The Glory Has Departed
Norma Boeckler, Artist-in-Residence
Bethany Lutheran Worship on
Wednesday, July 22, 2015
Yesterday was one of threatening rain, which often means no rain. But the air cooled and overnight the storm let loose. The almost empty rain barrels filled and overflowed.
The rain continues to fall so hard that Sassy looked outside and decided against a stroll in the backyard, where she often defends her territory against neighboring dogs - by barking at them. Sometimes the warnings are so urgent inside she must run outside and give them a piece of her mind.
Our helper came over to work on weed abatement, the term used by cities for cutting weeds. Last year the issue was crab grass, which we smothered with newspapers and mulch. Now we have grassy weeds pushing through the mulch.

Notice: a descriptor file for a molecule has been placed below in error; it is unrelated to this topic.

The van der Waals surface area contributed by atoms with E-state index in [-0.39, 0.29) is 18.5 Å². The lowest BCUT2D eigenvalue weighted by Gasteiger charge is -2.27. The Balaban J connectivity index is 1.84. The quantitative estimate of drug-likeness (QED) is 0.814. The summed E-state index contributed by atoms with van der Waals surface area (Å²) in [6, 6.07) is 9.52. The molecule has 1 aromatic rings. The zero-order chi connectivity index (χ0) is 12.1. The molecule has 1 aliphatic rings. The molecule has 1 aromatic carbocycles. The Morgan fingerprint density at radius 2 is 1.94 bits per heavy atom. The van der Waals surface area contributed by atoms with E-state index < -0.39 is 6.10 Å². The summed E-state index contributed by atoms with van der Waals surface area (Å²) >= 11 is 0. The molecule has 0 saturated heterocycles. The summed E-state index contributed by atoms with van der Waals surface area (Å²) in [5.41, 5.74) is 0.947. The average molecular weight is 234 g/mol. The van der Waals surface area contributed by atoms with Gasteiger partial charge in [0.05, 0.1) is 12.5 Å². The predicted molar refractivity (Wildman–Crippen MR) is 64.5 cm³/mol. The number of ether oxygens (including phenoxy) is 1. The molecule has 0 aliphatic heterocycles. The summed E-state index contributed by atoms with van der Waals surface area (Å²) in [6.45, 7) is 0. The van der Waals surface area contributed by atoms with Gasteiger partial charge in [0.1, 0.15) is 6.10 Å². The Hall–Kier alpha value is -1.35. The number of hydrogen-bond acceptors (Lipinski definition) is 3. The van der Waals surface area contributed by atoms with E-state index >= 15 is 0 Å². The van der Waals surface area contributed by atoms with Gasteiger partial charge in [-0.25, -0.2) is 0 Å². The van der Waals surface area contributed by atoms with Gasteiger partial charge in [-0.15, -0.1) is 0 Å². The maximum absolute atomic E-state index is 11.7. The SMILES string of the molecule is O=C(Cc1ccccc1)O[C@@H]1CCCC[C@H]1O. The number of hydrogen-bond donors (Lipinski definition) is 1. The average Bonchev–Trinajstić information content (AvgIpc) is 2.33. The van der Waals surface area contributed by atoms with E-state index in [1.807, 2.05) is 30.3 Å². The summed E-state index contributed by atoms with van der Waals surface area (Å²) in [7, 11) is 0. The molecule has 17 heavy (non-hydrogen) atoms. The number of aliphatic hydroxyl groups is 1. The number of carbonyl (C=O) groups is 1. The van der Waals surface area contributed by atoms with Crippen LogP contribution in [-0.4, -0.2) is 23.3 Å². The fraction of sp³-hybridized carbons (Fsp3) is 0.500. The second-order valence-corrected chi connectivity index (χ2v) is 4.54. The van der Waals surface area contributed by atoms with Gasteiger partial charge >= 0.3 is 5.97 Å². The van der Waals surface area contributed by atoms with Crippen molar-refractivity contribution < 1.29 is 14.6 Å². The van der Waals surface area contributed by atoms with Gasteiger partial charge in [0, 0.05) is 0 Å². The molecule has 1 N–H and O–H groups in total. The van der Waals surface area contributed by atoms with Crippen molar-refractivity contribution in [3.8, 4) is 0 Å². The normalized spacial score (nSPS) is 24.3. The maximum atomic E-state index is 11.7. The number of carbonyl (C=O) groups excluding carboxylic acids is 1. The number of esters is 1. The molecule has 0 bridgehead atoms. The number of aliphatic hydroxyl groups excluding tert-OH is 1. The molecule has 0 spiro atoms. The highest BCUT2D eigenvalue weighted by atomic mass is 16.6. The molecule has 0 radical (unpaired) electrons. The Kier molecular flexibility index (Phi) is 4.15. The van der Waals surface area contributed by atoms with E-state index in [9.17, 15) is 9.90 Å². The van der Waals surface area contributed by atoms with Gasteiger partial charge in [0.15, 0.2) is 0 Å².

The new rose garden along the fence was fostering some new weeds, so that was attacked. I hastened to point out the bee balm.
A young bee balm plant could easily be another weed. Pigweed starts out rather benign and looks rather majestic when blooming. Ragweed sprouts with big ugly leaves and just gets worse. No wonder it is called ragweed.
I pulled a bee balm leaf off folded it over and showed him - fragrant. "This is a mint that does not invade like other mints. Bees, beneficial insects, and hummingbirds love it."
The great thing about bee balm - for the wild garden - is being able to transplant clumps of it. This is the first year for young plants, so they are just getting started. Once the hummingbirds know a food source, they come back and look for it.